Hashtag Van Life: The Modern Parent’s Guide to Roadschooling

Home education is nothing new, but in recent years, this trend has begun to explode. With newer generations of parents seeking more mindful, alternative lifestyles and with the Covid pandemic further acting as a catalyst that forced people to consider a more flexible way of living, home education is now all the rage. 

Add to that the increasing desire to explore more of the world and live a nomadic life, and you’ve got the latest educational trend that has parents buzzing: roadschooling.

However, while similar to home education, roadschooling offers its own unique set of challenges and benefits. So let’s take a closer look at this growing trend and what it’s all about, including tips on how to start roadschooling your kids. 

What is Roadschooling?

Roadschooling, as the name suggests, is simply about teaching your kids while traveling around on the road

For some parents, it is about being able to live a more flexible, nomadic lifestyle and teaching their kids while they do so. And for others, roadschooling can be a very intentional act of educating their kids on the road with the purpose of teaching them about specific places or regions and about the varying cultures and people in those areas. Roadschooling can also fall somewhere in between those two ideologies. 

Are You Ready to Roadschool Your Kids?

Many parents today are interested in homeschooling, but roadschooling, just like homeschooling, doesn’t necessarily have one set way of doing things. As such, it’s important to understand how it works or how it could work to ensure you are ready to take the leap. 

There are many different types or ways of homeschooling, for example. This can include classical home education, the Charlotte Mason method, virtual learning, the Montessori method, and unschooling.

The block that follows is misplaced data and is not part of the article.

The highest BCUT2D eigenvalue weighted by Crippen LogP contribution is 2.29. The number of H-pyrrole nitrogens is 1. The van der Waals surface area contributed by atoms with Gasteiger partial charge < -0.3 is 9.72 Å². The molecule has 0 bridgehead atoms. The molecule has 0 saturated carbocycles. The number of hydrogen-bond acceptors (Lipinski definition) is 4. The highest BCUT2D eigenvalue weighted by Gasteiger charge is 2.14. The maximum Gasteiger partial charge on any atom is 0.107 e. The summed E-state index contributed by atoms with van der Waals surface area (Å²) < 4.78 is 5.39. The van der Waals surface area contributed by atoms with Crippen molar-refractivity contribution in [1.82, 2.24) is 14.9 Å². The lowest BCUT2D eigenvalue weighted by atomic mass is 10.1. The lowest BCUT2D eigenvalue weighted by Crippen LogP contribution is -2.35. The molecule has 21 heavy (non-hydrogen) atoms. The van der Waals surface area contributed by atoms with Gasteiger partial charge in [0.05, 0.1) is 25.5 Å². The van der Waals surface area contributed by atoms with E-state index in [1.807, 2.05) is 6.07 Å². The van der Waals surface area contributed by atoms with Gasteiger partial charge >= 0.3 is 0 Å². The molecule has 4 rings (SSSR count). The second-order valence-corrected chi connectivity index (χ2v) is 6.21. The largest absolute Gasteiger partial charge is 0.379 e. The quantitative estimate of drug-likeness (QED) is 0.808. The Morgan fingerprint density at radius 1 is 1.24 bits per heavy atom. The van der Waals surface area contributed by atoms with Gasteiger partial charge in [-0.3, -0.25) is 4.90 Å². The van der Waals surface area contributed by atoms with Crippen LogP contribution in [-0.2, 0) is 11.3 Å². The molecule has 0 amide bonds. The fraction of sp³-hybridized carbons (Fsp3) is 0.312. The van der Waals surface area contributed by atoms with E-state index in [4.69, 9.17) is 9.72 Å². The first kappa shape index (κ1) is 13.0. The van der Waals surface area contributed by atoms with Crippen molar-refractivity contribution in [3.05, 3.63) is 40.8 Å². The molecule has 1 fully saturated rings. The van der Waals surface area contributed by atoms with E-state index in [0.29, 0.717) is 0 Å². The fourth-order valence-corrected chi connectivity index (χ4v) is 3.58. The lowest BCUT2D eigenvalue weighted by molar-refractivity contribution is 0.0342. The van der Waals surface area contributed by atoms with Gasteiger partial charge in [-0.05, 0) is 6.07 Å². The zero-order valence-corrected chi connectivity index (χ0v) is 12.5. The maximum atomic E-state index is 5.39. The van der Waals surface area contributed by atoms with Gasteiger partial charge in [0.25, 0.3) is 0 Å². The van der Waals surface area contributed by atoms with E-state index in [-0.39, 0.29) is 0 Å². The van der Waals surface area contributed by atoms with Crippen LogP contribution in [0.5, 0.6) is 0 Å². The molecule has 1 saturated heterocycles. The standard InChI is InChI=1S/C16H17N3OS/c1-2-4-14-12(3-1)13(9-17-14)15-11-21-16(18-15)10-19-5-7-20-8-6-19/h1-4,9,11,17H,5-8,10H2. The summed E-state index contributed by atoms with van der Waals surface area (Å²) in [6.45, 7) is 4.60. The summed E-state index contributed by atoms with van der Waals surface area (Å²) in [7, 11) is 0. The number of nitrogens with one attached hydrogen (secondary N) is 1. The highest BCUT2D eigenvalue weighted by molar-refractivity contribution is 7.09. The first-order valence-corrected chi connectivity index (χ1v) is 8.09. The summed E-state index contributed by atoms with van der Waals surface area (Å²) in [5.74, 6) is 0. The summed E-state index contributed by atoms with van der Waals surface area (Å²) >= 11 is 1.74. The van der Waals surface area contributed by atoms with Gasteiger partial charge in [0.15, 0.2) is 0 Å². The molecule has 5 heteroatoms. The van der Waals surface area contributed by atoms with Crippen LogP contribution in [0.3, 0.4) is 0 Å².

Those same methods can also apply to roadschooling, or you can take an entirely different approach and create a structure or curriculum that is unique to your wants and needs or your child’s wants and needs. 

And while there are many benefits to roadschooling, like having more freedom to live and educate your child as you choose, there are also challenges, which can make roadschooling a bit harder to adapt to than traditional home education. 

Things to Keep in Mind When Roadschooling

Anytime you try something new, there will be challenges you’ll need to face and overcome. And roadschooling is no different. 

However, while there might be some unique things to keep in mind with roadschooling, this does not mean it’s impossible. But it is important to understand what you will be dealing with to ensure you are fully prepared and ready to hit the road with your child

Logistical Considerations

First, it’s important to think about the logistics of roadschooling. Primarily, how you will afford to live on the road and what your permanent address will be. You’ll need a source of income that allows you to live on the road. And you’ll need to have a permanent address, even if it’s just a P.O. box, so you can still receive mail and establish a “home base” to meet homeschooling regulations.

There is also healthcare and doctor’s visits to consider. Getting healthcare on the road can be different, so you’ll need to consider how you will get medical attention and preventive care when needed, such as in-office visits or telehealth visits